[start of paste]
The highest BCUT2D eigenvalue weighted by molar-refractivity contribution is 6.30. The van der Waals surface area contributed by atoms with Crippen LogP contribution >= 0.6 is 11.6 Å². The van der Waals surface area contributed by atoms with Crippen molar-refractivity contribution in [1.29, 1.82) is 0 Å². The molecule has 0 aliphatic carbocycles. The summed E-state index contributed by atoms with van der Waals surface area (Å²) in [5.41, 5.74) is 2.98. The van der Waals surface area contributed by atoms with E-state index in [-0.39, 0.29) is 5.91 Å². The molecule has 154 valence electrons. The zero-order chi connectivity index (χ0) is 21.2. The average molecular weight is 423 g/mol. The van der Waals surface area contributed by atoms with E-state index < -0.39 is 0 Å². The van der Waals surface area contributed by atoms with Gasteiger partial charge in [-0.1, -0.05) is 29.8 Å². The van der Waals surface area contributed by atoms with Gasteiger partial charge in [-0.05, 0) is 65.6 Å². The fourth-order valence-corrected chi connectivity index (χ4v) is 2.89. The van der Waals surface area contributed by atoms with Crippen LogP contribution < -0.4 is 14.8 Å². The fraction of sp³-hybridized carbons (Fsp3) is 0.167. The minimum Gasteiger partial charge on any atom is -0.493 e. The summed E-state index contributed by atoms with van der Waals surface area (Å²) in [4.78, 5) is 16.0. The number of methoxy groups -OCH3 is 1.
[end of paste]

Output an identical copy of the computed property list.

The highest BCUT2D eigenvalue weighted by molar-refractivity contribution is 6.30. The van der Waals surface area contributed by atoms with Crippen LogP contribution >= 0.6 is 11.6 Å². The van der Waals surface area contributed by atoms with Crippen molar-refractivity contribution in [1.29, 1.82) is 0 Å². The molecule has 0 aliphatic carbocycles. The summed E-state index contributed by atoms with van der Waals surface area (Å²) in [5.41, 5.74) is 2.98. The van der Waals surface area contributed by atoms with E-state index in [-0.39, 0.29) is 5.91 Å². The molecule has 154 valence electrons. The zero-order chi connectivity index (χ0) is 21.2. The average molecular weight is 423 g/mol. The van der Waals surface area contributed by atoms with E-state index < -0.39 is 0 Å². The van der Waals surface area contributed by atoms with Gasteiger partial charge in [-0.1, -0.05) is 29.8 Å². The van der Waals surface area contributed by atoms with Gasteiger partial charge in [-0.05, 0) is 65.6 Å². The fourth-order valence-corrected chi connectivity index (χ4v) is 2.89. The van der Waals surface area contributed by atoms with Crippen LogP contribution < -0.4 is 14.8 Å². The fraction of sp³-hybridized carbons (Fsp3) is 0.167. The minimum Gasteiger partial charge on any atom is -0.493 e. The summed E-state index contributed by atoms with van der Waals surface area (Å²) in [4.78, 5) is 16.0. The number of methoxy groups -OCH3 is 1.